“Runaway Radio” on DVD


“Runaway Radio,” the 101 KLOL documentary, is now available on DVD with extra footage from Dusty Hill, Sammy Hagar, Crash, Grego, and more!

Amazon

Cactus Music! (Or buy in person at Houston location)

Walmart

Barnes & Noble

If you like the film, please leave a review or stars! It helps keep the film visible on the service.

You can also watch “Runaway Radio” through multiple Video on Demand (VOD) services.


“With Runaway Radio director Mike McGuff has created a raucous rock and roll documentary about the iconic Houston Album-Oriented-Rock (AOR) radio station 101 KLOL. It started in 1970 as a progressive rock station, where DJs played what they liked. It grew into a national phenomenon that was revered and copied widely.”

– Bradley Gibson, Film Threat

“‘Runaway Radio,’ a documentary celebrating the wild and woozy heyday of the pioneering local rock radio station KLOL-FM. On the air from 1970 to 2004, KLOL transformed over its life from shaggy, free-form anarchy to loudmouth, shock-jock insanity, all the while providing the guitar-heavy soundtrack for a couple of generations of head-banging Houstonians.”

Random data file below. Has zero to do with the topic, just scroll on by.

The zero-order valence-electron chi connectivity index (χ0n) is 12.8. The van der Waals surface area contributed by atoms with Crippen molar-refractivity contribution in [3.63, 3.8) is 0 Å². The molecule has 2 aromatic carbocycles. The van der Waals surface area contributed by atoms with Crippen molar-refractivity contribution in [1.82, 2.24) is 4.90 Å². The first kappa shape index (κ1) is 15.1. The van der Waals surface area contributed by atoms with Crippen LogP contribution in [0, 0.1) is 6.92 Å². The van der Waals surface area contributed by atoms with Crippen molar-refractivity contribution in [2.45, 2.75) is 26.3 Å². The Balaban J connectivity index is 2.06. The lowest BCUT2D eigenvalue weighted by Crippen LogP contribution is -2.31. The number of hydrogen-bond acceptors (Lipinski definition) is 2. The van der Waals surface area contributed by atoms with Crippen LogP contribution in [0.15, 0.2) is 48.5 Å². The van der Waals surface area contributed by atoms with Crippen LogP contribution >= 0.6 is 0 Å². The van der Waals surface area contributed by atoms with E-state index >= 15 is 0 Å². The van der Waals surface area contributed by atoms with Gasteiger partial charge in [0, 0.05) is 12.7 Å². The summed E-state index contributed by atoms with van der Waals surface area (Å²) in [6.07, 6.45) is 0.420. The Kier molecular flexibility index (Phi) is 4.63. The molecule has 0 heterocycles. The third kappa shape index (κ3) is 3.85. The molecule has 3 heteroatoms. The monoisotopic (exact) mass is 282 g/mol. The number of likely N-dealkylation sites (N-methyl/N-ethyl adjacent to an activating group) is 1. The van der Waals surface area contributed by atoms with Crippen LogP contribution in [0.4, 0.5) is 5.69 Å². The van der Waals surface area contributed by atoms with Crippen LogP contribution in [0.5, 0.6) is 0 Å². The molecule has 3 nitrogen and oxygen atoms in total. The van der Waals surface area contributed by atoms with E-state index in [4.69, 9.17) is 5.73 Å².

– Cary Darling, Houston Chronicle

“Freedom is a theme that comes up frequently in Runaway Radio, a film produced and directed by Houston media blogger Mike McGuff. KLOL broke damn near every rule that had previously governed FM radio, raising a middle finger to local blue noses and keepers of decency for over thirty years. Meantime, KLOL was generating huge ratings and even bigger profits as one of the most successful rock and roll stations in the country. We’re talking powerhouse. The Big Kahuna. King Kong.”

– Tom Richards, Houston Press

“The writer-director keeps the documentary moving at a swift pace while cramming a substantial amount of information in the 83-minute running time making this a must-see for rock fans.”

– Joe Friar, Fort Worth Report

“There are celebrity testimonials to KLOL from artists who actually had a close relationship with the station, and don’t feel forced in as they do in some artist docs. Some are no-brainers (ZZ Top’s Dusty Hill, Sammy Hagar), but some come from outside the dominant era of Album Rock radio (Lyle Lovett, who grew up with the station, and Melissa Etheridge, who somehow ended up in a prank war with legendary host Dayna Steele.) But Runaway Radio — the title comes from a KLOL logo featuring a scampering radio with legs –also gives voice to a wide swath of managers, programmers, and DJs from the station’s 1970-2004 history. As the radio-station documentary becomes a sub-genre unto itself, McGuff serves by doing what the best radio columnists did: finding a way to speak both to industry people and rock-radio fans.”

– Ross on Radio (radioINSIGHT)